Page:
Humans and other living organisms are constantly exposed to new stimuli and environments. In order to correctly respond in such situations, they must recalibrate their perceptual processing in new environments and learn to recognize new stimuli and situations. The current project proposes to use behavioral experiments, brain imaging, and computational modeling to study the processes of learning and calibration in 1) auditory distance perception in human listeners and 2) visual spatial perception. A series of behavioral experiments will study 1) how human listeners recalibrate their auditory processing in order to correctly perceive distance of sound sources, how they consolidate and memorize the new calibrations, and how is vision used in the calibration process, and 2) the relationship between perceptual and contextual learning. Imaging studies will analyze the brain areas important for auditory distance perception and the time course of learning and calibration, as well as the structures influenced by perceptual and contextual learning. Finally, models of 1) auditory distance perception and of 2) perceptual and congtextual learning will be proposed with stress on the mechanisms of learning and calibration. These results are important, e.g. for development of new prosthetic devices and new virtual reality technologies. An important goal of the proposal is to obtain new knowledge and skills related to studying human perceptual processes. Skills to perform sensory learning research, visual psychophysics using eye-tracking, noninvasive brain imaging (EEG and fMRI), and computational modeling will be exchanged during the stays. The skills will help in development of computation and cognitive neuroscience in new EU member countries (Slovakia), as well as in strenghtening the ERA (collaboration between Slovakia and the UK). Finally, this proposal will establish a new long-term collaboration between EU and US researchers.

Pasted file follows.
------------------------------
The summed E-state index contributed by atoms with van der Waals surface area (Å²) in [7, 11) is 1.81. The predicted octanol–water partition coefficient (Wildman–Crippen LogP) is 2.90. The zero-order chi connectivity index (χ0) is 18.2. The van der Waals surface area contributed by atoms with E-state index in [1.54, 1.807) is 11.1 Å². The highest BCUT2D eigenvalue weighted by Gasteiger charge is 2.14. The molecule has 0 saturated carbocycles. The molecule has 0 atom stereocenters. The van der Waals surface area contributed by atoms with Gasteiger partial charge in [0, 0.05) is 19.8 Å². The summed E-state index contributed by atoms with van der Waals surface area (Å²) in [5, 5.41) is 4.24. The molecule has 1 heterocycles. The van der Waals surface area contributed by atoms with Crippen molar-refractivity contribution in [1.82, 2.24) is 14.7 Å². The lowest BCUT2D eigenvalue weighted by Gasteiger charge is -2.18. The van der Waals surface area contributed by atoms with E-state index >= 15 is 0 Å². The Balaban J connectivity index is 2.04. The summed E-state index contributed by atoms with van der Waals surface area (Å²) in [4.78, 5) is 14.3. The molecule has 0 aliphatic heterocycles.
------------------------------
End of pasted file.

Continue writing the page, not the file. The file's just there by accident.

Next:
Fields of science
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